Harvard Afro-American Studies Chairman Henry Louis Gates, Jr. ’73 announced last week that he would remain at Harvard, ending nearly a year of speculation that he would follow two fellow Afro-American Studies professors to Princeton.
Princeton and Stanford Universities both expressed interest in recruiting Gates. But Yale, where Gates taught from 1976 to 1985, did not actively try to bring Gates back to New Haven.
The competition began nearly a year ago, when Harvard President Lawrence Summers reportedly questioned Harvard Afro-American Studies Professor Cornel West’s academic contributions. West left Harvard for Princeton last April. Shortly before that, Afro-American Studies professor K. Anthony Appiah also left Harvard for Princeton.
Yale did not actively recruit Gates because the department lacks an endowment comparable to Harvard’s, African American Studies Chairman Paul Gilroy said.
“We don’t have the resources to pursue people of that caliber,” Gilroy said. “We made the decision to bring in younger scholars — if we had the kind of endowment the Harvard department had then we would pursue some of the more spectacular enterprises — we’ve developed a different approach.”
Gates left for Cornell University when he did not get tenure at Yale, Professor of Political Science and African Studies William Foltz said.
“It was a dumb decision to let him go,” Foltz said.
West and Appiah also taught at Yale, Gilroy said. Yale offered Appiah tenure in 1986, but he left for Cornell.
“Everybody who is anybody had passed through,” Gilroy said. “The Yale system is a very ruthless one when it comes to judging people’s scholarship.”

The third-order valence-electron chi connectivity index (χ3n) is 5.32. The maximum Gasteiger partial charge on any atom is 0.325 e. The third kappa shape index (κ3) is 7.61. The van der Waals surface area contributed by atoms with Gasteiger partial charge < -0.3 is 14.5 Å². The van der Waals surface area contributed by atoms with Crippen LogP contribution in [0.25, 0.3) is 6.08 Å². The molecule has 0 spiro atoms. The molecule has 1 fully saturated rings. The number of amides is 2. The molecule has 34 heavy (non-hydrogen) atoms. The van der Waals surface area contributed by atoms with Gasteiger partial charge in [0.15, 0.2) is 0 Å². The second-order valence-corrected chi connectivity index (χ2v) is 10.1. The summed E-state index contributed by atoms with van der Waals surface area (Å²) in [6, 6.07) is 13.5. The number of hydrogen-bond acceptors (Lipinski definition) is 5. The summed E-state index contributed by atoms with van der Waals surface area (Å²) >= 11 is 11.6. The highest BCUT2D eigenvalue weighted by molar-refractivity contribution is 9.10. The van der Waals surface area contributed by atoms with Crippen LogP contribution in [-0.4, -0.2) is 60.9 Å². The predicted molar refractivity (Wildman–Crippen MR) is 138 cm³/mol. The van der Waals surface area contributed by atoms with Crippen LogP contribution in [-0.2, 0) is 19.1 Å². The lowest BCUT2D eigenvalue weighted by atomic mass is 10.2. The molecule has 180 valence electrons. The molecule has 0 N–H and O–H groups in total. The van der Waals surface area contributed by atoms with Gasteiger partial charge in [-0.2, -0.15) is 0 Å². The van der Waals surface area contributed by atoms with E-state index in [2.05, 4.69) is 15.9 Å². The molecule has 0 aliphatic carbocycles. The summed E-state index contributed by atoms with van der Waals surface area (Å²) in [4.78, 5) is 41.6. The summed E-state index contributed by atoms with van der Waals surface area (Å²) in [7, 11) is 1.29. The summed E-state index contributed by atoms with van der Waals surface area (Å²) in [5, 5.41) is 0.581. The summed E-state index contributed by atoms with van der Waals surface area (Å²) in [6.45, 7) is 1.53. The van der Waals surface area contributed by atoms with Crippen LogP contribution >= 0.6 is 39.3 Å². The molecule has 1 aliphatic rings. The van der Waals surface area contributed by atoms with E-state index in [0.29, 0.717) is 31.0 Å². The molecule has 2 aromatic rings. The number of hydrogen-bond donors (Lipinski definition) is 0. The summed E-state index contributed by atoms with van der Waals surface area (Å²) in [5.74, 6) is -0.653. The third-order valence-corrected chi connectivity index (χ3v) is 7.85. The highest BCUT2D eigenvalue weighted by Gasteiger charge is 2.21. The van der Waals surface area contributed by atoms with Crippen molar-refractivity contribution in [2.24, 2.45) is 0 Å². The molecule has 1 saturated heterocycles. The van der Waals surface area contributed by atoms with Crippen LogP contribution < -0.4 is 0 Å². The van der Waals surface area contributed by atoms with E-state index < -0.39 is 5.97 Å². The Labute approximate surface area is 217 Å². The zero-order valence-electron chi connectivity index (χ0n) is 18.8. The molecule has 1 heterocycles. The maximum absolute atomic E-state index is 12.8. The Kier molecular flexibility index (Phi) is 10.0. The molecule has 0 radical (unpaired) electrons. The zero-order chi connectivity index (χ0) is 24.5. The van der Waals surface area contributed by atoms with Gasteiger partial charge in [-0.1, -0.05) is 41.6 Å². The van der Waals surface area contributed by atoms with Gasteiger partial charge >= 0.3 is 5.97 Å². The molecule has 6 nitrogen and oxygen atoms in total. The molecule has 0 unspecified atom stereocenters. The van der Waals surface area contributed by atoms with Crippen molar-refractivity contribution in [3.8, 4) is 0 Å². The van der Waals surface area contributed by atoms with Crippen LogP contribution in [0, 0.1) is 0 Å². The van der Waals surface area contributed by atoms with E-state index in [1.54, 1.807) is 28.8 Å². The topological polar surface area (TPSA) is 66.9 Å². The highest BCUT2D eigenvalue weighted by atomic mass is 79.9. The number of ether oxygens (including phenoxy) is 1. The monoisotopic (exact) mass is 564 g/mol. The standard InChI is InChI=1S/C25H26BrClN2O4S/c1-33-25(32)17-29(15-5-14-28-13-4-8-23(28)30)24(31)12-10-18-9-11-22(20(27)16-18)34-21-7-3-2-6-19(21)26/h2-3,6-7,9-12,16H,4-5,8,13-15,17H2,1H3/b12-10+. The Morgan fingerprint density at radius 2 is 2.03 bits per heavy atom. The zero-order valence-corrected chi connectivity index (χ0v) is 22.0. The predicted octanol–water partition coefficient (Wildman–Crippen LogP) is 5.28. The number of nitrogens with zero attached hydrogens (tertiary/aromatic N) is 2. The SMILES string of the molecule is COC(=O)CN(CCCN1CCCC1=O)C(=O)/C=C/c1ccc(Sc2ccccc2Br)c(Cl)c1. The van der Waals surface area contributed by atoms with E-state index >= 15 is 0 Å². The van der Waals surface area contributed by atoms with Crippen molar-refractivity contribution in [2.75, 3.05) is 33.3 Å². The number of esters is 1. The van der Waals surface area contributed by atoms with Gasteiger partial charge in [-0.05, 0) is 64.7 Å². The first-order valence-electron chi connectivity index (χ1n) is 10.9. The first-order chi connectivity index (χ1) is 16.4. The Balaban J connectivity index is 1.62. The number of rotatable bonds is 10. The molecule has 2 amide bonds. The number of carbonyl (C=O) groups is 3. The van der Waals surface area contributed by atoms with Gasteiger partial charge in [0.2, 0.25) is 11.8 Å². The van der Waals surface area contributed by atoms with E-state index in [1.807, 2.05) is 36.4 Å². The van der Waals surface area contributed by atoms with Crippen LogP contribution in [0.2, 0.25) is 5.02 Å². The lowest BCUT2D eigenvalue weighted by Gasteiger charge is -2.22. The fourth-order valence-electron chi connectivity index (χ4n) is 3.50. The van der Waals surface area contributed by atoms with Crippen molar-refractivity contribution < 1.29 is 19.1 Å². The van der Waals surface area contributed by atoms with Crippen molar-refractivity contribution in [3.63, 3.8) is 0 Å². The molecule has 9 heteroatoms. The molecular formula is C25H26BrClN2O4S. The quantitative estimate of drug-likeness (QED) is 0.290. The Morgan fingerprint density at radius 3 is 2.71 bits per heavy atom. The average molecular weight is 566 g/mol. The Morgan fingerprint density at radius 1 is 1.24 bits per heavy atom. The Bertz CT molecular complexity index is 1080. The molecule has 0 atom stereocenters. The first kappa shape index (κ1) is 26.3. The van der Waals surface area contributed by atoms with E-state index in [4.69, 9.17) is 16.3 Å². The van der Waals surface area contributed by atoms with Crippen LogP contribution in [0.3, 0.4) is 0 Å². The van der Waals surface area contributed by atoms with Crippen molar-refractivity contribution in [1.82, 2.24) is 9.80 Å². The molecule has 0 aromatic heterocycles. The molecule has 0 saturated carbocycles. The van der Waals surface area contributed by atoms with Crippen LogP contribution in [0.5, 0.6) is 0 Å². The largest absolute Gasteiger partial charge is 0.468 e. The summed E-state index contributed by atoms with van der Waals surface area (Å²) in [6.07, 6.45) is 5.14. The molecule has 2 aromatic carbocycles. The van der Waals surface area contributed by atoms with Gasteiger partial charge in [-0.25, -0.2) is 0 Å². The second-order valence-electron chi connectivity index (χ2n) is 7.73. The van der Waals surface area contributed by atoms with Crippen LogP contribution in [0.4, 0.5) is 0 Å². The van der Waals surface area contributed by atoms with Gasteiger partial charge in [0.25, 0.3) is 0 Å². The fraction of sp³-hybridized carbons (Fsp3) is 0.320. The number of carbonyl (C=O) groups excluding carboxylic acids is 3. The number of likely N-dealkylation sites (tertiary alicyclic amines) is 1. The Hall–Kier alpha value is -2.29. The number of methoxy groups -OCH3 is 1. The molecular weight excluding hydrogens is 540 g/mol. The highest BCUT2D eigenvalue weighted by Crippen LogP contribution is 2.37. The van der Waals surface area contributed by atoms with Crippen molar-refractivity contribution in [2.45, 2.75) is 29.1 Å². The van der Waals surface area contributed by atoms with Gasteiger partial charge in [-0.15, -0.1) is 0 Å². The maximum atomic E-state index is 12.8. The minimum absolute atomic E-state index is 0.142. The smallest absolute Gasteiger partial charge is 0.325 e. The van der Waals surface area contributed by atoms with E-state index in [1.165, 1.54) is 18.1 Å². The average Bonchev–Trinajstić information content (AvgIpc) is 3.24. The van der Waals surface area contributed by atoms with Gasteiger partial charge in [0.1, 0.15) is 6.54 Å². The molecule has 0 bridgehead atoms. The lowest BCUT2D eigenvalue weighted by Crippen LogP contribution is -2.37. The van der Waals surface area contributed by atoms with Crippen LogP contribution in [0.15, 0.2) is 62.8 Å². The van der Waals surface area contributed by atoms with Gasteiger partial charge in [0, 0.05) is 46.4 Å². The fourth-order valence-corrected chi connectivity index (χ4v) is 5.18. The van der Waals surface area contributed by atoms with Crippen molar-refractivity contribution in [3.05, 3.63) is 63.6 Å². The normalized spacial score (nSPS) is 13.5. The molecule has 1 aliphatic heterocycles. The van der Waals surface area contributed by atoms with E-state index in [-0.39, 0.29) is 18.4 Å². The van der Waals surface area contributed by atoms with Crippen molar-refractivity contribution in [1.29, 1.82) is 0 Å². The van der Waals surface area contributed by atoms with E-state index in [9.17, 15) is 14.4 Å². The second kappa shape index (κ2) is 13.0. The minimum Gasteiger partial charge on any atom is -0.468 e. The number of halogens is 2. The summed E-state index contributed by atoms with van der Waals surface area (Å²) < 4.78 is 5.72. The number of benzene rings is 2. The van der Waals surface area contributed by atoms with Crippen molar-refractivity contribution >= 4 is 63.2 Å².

While departments at other schools receive publicity for the movements of their faculty, the Yale African American Studies department continues to make strong appointments, Yale College Dean Richard Brodhead said.
“If great people start their careers and then move elsewhere then we are happy to have been part of their intellectual formation,” Brodhead said. “It certainly would be my hope that we would keep some of our own home grown products.”
John Rickford, Director of Stanford’s program in African and Afro-American Studies, said Gates met with students and faculty members at Stanford while on a speaking tour in California last year.
He said the Yale department is doing unusual but exciting work.
“If, in their own conception of things, they do not see the need to go after a [Gates] then that is very justified,” Rickford said. “We’d like to hire half of those people.”
Harvard Professor of Government and Afro-American Studies Jennifer Hochschild GRD ’79 said the departments at Harvard, Yale, Princeton and Stanford are similar in quality but have different emphases.
“[Yale’s African American Studies Department] doesn’t have as high a profile,” Hochschild said. “In the fields that it specializes in, it is as well know as any other.”
Hochschild said she was delighted with Gates’ decision to stay, but said that with five searches and two new senior appointments, the department was strong even without Gates.
“We would have survived if he had left,” Hochschild said. “People move. That’s built into the system — But it’s not like the whole thing was crumbling.”